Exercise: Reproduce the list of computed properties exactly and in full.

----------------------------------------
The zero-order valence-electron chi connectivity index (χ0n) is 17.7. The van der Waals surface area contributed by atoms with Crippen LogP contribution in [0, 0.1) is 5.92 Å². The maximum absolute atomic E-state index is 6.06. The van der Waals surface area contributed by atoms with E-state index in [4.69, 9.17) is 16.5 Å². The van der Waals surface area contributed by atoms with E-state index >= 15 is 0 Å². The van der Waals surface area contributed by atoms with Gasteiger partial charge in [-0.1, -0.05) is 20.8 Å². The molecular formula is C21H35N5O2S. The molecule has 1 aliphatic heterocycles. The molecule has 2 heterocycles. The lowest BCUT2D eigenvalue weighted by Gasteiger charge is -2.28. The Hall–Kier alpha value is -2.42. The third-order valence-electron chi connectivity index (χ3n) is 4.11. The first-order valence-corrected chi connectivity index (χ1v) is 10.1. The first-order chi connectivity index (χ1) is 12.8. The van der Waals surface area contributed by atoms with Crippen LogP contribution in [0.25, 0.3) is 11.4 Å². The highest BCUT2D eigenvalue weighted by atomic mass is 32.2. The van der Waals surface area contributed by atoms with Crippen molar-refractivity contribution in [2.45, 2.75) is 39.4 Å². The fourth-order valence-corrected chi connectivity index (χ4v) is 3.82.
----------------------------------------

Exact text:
The zero-order valence-electron chi connectivity index (χ0n) is 17.7. The van der Waals surface area contributed by atoms with Crippen LogP contribution in [0, 0.1) is 5.92 Å². The maximum absolute atomic E-state index is 6.06. The van der Waals surface area contributed by atoms with E-state index in [4.69, 9.17) is 16.5 Å². The van der Waals surface area contributed by atoms with E-state index >= 15 is 0 Å². The van der Waals surface area contributed by atoms with Gasteiger partial charge in [-0.1, -0.05) is 20.8 Å². The molecular formula is C21H35N5O2S. The molecule has 1 aliphatic heterocycles. The molecule has 2 heterocycles. The lowest BCUT2D eigenvalue weighted by Gasteiger charge is -2.28. The Hall–Kier alpha value is -2.42. The third-order valence-electron chi connectivity index (χ3n) is 4.11. The first-order valence-corrected chi connectivity index (χ1v) is 10.1. The first-order chi connectivity index (χ1) is 12.8. The van der Waals surface area contributed by atoms with Crippen LogP contribution in [0.25, 0.3) is 11.4 Å². The highest BCUT2D eigenvalue weighted by atomic mass is 32.2. The van der Waals surface area contributed by atoms with Crippen molar-refractivity contribution in [2.45, 2.75) is 39.4 Å². The fourth-order valence-corrected chi connectivity index (χ4v) is 3.82.